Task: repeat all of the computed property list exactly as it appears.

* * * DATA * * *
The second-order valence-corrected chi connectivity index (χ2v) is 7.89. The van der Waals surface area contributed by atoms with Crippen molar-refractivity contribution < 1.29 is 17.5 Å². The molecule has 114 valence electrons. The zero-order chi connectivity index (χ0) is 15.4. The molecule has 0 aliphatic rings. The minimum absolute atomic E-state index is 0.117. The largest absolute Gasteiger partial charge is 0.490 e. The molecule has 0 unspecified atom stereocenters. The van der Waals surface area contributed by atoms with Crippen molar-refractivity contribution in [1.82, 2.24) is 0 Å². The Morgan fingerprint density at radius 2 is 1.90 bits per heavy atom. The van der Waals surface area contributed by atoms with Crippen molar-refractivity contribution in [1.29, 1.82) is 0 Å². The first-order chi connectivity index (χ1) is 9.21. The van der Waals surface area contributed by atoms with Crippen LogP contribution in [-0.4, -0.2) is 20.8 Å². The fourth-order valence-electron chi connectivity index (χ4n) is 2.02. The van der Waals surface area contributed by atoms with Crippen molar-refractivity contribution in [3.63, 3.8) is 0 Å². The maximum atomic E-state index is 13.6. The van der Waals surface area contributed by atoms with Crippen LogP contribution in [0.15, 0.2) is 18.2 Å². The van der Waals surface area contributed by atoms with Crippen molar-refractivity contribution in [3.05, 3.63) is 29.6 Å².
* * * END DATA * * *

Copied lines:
The second-order valence-corrected chi connectivity index (χ2v) is 7.89. The van der Waals surface area contributed by atoms with Crippen molar-refractivity contribution < 1.29 is 17.5 Å². The molecule has 114 valence electrons. The zero-order chi connectivity index (χ0) is 15.4. The molecule has 0 aliphatic rings. The minimum absolute atomic E-state index is 0.117. The largest absolute Gasteiger partial charge is 0.490 e. The molecule has 0 unspecified atom stereocenters. The van der Waals surface area contributed by atoms with Crippen molar-refractivity contribution in [1.82, 2.24) is 0 Å². The Morgan fingerprint density at radius 2 is 1.90 bits per heavy atom. The van der Waals surface area contributed by atoms with Crippen molar-refractivity contribution in [1.29, 1.82) is 0 Å². The first-order chi connectivity index (χ1) is 9.21. The van der Waals surface area contributed by atoms with Crippen LogP contribution in [-0.4, -0.2) is 20.8 Å². The fourth-order valence-electron chi connectivity index (χ4n) is 2.02. The van der Waals surface area contributed by atoms with Crippen molar-refractivity contribution in [3.63, 3.8) is 0 Å². The maximum atomic E-state index is 13.6. The van der Waals surface area contributed by atoms with Crippen LogP contribution in [0.15, 0.2) is 18.2 Å². The van der Waals surface area contributed by atoms with Crippen molar-refractivity contribution in [3.05, 3.63) is 29.6 Å².